Wayne Monk was suspicious of the COVID-19 vaccine when it was first distributed. He told his family and friends that he wasn’t going to get the shot. It was just developed too quickly, and by who? He wasn’t sure. And what was in it?
Then, in March 2021, the 55-year-old Fairlawn resident contracted COVID. A few days later, so did his wife.
The disease knocked Monk on his back. It took him 6 and-a-half weeks to recover; it took his 47-year-old wife another week and-a-half. He is still feeling the effects, Monk said. “Right now, today, my smell and taste is still limited,” he said. “So many things I went through —it was unreal.”
“A lot of people, like myself, it was always, ‘I don’t trust the government, I don’t know what this shot’s about’,” he said. “Until I came down with the virus, and my wife and I —we almost lost our lives.”
Spreading the Message
Now, Monk said, the whole family is vaccinated. He and his wife were both first in line, he said, followed later by their two children, aged 16 and 18. Monk has done a complete 180 on the vaccine. Now he’s telling everyone to go out and get it.
Monk has been telling his story widely, hoping others would learn from his mistake, and he believes he convinced a lot of people they need to get vaccinated to stay alive.
“I know growing up in certain areas, experiencing all this stuff, ‘oh, the government don’t care about us’,” he said, “but you have to make a decision of your own. Are you going to make a decision to get vaccinated to protect yourself, your family, your friends your co-workers?”
On June 19, Monk told his story to Mayor Muriel Bowser (D), who together with Director of the National Institute of Allergy and Infectious Diseases (NIAID) Dr. Anthony Fauci went door-to-door for the Community Corps Day of Action to spread information about the COVID vaccine and help residents around Anacostia High School make a plan to get it.
“Well thank you, spread that word,” Fauci told him. “You’re the best person to do it, because you’ve been through it.”
“My message is very simple,” Monk told Fauci, “I’m still alive.”
It’s a message many still haven’t received.
Only 28.75 percent of residents in Twining, the Health Planning Neighborhood in which Monk and his family live, have received the vaccine. Just north, in Fort Dupont, that number is still below 23 percent. Across the river, Capitol Hill has nearly 41 percent of the population vaccinated, and Southwest is at nearly 50 percent, according to DC Health data as of June 14.
On June 19, as Fauci and Bowser canvassed throughout Fairlawn, many residents answered the door assuring the Mayor that they had been vaccinated. Others expressed skepticism.
Mother and daughter Esther and Natisha Brighthaupt answered the door of her home, Natisha’s four children behind them. Natisha said she still had issues with the vaccine. She said that she had heard the vaccine would not cure the disease and that it didn’t work. Esther said that she worried that getting the vaccine would make her contagious, and she would give the children the disease. “No, not at all,” Dr. Fauci told Esther, also reassuring her daughter of the vaccine’s efficacy. “In fact we’ve got to get you vaccinated; if you get infected, you can pass it on.”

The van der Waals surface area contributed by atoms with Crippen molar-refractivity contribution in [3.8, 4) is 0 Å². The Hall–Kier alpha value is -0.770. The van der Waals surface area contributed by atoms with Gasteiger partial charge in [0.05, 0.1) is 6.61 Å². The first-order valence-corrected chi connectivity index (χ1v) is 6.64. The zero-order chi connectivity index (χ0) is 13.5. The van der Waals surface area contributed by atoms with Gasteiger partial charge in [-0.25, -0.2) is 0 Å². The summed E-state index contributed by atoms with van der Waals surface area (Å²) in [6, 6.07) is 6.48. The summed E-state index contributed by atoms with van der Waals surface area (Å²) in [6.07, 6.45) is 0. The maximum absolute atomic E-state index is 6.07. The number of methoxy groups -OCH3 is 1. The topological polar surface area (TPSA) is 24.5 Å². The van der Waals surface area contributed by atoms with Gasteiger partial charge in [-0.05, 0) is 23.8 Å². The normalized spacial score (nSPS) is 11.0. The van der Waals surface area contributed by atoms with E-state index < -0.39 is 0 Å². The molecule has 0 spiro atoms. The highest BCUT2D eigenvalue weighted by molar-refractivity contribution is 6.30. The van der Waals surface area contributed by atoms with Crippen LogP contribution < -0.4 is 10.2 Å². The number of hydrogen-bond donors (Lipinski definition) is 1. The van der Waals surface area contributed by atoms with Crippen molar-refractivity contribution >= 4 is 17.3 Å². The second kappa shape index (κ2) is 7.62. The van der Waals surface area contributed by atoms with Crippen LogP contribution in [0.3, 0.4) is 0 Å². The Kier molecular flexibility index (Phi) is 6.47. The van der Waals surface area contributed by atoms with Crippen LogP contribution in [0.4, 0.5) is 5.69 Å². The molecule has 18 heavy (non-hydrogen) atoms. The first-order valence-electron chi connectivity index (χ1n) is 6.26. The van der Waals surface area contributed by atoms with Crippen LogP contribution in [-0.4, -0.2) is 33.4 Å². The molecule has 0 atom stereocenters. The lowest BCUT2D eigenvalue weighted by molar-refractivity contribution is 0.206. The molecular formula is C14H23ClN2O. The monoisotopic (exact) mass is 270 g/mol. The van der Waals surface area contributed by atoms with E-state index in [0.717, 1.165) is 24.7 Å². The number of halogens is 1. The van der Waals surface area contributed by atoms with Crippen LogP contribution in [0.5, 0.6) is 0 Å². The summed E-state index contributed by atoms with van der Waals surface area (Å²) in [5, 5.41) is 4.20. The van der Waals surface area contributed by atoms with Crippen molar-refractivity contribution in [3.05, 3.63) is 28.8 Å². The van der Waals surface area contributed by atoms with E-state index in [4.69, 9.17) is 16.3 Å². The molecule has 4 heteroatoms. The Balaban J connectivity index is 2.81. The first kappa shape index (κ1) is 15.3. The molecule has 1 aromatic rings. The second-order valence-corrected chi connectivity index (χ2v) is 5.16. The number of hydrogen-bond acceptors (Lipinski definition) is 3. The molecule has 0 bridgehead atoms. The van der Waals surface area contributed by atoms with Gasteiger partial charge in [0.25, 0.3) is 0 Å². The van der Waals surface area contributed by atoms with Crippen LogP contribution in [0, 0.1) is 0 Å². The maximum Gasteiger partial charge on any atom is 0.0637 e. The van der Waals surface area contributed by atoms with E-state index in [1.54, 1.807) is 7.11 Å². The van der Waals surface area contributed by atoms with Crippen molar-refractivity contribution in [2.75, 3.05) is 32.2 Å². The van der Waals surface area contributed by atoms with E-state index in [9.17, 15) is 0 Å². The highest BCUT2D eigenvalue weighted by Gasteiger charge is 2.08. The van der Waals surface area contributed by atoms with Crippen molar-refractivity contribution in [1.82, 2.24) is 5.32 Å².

On another street, 51-year-old Marine veteran Nate Ward told Fauci and Bowser that he was skeptical of a pandemic announced by the government, pointing out that a vaccine had been very quickly approved by the same government. “It’s about fear and it’s about control,” he said.
He said the vaccine had been developed too quickly to be safe. “They’ve been working on the groundwork for this vaccine for twenty years,” Dr. Fauci told Lane, assuring him of its safety. “More than 300 million people have already taken it.”
“It’s too quick, it’s too quick,” Lane interrupted the 80-year-old scientist.
Prioritize What You Control
Monk said he understands these arguments. He knows a lot of people think the vaccine is about control, but he thinks they’re focusing on control of the wrong thing.
Working with their physician, he and his wife fought to stay out of the hospital. Partly, he wanted to be sure that they would be able to see one another no matter what. But he also saw it as a way of keeping control over their own health decisions.
One of his relatives was admitted to hospital after being infected with COVID. There, the patient was induced into a coma. He never came out, Monk said.
“A lot of people think it’s oh I have to comply [with the government],” he said. “But it’s not that, it’s about saving your life. “
“I mean, if you would like to go through what I went through to convince you, then be my guest. But if there’s some way that it’s going to help me or prevent or make it easier for me if I happen to get it again —of course I’m going to jump.”
As part of the Community Day of Action Event, Bowser announced new incentives for DC residents who get vaccinated. Every week for the next four weeks, DC residents who are 18 and older and get their first (or only) dose of the COVID-19 vaccine at the RISE Demonstration Center, Anacostia High School, or Ron Brown High School can enter into a drawing to win:
- A 2021 Ford Escape Sport SE Hybrid and a 2021 Jeep Wrangler Sahara Unlimited (one winner each week)
- $10,000 for groceries, to cover approximately a year of free groceries (two winners each week)
- A year of free Metro bus and train (multiple winners each week)
“And your chances of winning are very, very good,” the Mayor said Saturday.
DC operates walk-up sites below in addition to the pharmacies, clinics, and health care providers that are also administering the vaccines citywide. These sites will operate their own scheduling systems.
Can’t leave your home? Call 1-855-363-0333 and DC Health will bring the vaccine to you.